By Rabbi Micah Lapidus, Ed.D.
The last couple of Fridays I’ve found myself wandering out to lunch and recess with my guitar. The sun has been shining here in Atlanta and by the time Friday afternoon rolls around the idea of bumping into kids on the playground and lunch room for some casual pre-Shabbat visits and possibly a song or two is, in my humble opinion, an excellent use of a Day School rabbi’s time. The kids’ response is reflected in two spontaneous experiences this past Friday.
First, a small group of 5th graders and I took an excursion to our beautiful outdoor sanctuary. While enjoying having such a special space all to ourselves a gigantic hawk sailed through the sanctuary, landed in a nearby tree, and stared us down. As we stared back, I pointed out that the word “sanctuary” can be looked at in multiple ways – as a nature refuge, as a place for human reflection and prayer, or as a safe and sacred space more generally. We sang a version of Mizmor Shir that I wrote a few years ago, danced a bit, and headed off.
From there I headed into the lunch room where 4th graders were wrapping up their lunch period. Since I had my guitar, we decided to sing Od Yavo Shalom Aleinu. The snippet of video below captures the Ruach of the moment.
— Caroline Patterson (@Patterson4th) February 5, 2016
Though this post is based on an experience that I had, and in some respects facilitated, it isn’t a post about me. It’s a post about Jewish Day Schools and the importance of spontaneous Judaism. Where else in North America could a group of 60 4th graders possibly find themselves in the midst of an impromptu Jewish song session during lunch on a Friday afternoon in the middle of February? Seriously, where else? And where else would such an occurrence be experienced as a unexpected delight but also as something completely within the realm of possibility for a typical day at school?
Then multiply these experiences – the hawk and the song session, by, I don’t know, a thousand? Every day, every hour, every moment that a Jewish Day School like The Davis Academy is open for business there exists a unique and compelling potential – the potential for spontaneous Judaism.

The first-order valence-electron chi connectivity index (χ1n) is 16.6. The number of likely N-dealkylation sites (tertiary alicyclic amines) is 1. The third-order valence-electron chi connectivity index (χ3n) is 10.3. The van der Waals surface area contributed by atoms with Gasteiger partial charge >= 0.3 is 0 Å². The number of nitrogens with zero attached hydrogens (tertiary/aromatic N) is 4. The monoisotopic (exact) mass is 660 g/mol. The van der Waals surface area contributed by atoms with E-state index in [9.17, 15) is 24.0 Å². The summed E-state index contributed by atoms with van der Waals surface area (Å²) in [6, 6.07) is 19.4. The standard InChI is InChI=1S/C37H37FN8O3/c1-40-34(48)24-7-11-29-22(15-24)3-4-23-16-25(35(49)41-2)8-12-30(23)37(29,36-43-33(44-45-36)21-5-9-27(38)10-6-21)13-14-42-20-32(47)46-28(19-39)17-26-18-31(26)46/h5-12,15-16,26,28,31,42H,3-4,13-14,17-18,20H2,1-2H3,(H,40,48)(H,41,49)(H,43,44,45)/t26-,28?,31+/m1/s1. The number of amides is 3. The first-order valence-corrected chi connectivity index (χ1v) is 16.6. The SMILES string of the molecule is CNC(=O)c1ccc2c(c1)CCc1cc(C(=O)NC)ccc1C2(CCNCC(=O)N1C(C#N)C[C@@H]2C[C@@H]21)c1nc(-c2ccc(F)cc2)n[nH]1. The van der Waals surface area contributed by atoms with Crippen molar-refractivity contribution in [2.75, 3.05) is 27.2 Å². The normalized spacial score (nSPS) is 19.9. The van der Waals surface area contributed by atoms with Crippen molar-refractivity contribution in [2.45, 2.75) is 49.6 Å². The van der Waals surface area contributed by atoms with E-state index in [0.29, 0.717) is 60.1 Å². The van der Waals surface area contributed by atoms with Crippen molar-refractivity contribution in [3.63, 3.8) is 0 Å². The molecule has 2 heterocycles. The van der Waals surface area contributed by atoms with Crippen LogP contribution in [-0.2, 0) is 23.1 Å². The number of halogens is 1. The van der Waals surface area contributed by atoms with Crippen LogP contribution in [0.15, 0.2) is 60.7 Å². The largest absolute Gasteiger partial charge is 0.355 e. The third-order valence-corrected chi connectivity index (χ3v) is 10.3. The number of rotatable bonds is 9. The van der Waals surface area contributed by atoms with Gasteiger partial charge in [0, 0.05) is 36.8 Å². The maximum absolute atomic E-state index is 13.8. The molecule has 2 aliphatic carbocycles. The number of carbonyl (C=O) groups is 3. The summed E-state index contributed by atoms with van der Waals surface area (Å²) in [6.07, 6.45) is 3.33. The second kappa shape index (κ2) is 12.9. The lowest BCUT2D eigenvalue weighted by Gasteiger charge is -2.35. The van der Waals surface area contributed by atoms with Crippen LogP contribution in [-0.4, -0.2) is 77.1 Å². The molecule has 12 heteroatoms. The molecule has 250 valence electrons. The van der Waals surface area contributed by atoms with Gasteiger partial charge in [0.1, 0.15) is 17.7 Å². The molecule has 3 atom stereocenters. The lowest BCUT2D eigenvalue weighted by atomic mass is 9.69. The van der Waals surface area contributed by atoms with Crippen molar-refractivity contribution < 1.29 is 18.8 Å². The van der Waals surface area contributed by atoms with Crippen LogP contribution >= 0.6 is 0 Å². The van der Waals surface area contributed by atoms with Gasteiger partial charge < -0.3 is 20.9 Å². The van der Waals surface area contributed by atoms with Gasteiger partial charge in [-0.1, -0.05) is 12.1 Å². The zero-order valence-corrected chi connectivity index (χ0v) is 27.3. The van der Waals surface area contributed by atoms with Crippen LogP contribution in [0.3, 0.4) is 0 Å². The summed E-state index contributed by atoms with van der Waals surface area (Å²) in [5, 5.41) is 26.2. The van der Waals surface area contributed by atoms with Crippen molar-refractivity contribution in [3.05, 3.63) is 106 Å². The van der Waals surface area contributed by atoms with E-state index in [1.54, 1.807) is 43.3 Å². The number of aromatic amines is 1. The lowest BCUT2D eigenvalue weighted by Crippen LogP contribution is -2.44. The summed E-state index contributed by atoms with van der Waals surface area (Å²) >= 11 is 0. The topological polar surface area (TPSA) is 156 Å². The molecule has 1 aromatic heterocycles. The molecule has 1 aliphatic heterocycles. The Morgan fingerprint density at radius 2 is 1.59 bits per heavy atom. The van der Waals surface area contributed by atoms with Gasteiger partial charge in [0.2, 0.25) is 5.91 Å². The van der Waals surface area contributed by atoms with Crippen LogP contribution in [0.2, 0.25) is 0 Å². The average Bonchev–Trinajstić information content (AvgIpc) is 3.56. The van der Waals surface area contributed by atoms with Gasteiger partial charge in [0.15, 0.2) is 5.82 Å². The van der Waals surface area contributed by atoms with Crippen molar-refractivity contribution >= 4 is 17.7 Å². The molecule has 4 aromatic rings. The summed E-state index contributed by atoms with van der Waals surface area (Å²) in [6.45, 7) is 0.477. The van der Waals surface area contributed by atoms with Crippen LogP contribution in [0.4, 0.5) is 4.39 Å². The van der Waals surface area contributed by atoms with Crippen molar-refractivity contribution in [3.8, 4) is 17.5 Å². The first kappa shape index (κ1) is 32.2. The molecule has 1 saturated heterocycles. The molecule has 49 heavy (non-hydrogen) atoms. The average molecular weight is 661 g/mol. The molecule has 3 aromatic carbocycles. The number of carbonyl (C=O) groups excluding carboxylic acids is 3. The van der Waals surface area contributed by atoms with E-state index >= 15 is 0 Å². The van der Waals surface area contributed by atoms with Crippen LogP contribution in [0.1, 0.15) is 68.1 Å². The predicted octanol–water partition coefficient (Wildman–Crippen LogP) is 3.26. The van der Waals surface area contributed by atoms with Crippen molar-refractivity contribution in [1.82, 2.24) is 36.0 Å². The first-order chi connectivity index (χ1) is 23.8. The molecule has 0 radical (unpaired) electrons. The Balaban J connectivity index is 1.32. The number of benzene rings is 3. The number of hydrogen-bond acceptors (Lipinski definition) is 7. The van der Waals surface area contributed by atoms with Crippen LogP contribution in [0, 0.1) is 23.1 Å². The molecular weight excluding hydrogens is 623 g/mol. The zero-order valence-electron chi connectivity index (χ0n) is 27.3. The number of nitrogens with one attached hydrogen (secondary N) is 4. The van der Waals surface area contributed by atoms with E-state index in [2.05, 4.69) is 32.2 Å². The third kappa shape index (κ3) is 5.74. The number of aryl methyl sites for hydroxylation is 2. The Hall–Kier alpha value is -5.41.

One of the unintended (and I think detrimental) consequences of being in the Diaspora is that Judaism is something that gets scheduled rather than being something that just naturally occurs.We wait until Friday night, Saturday morning, or some other time to allow ourselves to enter into a Jewish state of mind or to be in the midst of a Jewish community. Even if someone were to find him or herself unexpectedly yearning for a Jewish experience in the middle of a random day, the likelihood of being able to honor that yearning is unfortunately minimal. I don’t think this is a controversial observation.
The hawk, the song session, the ability to recite Kaddish on a regular basis for a grandparent that has recently passed away, the casual and unplanned theological conversation with the rabbi or Jewish studies teacher, hearing Hebrew spoken in the hallways… The power in each of these is their authentic spontaneity. More than merely episodic, this spontaneity is essential if we’re going to embed Judaism in our lives in compelling and meaningful ways.
I hope I’m describing a phenomenon that many Jews value. If authentic, spontaneous, contextual, informed, substantive, and meaningful Jewish experiences are still of value to the Jewish people, then Jewish Day Schools offer the greatest likelihood of providing them on a random Friday afternoon in February.
Rabbi Micah Lapidus, Ed.D. is the Director of Jewish and Hebrew Studies at The Alfred & Adele Davis Academy, Atlanta’s Reform Jewish Day School. He is a member of the board of the Central Conference of American Rabbis and an alum of DSLTI (Cohort 8).
cross-posted on Rabbi’s Pen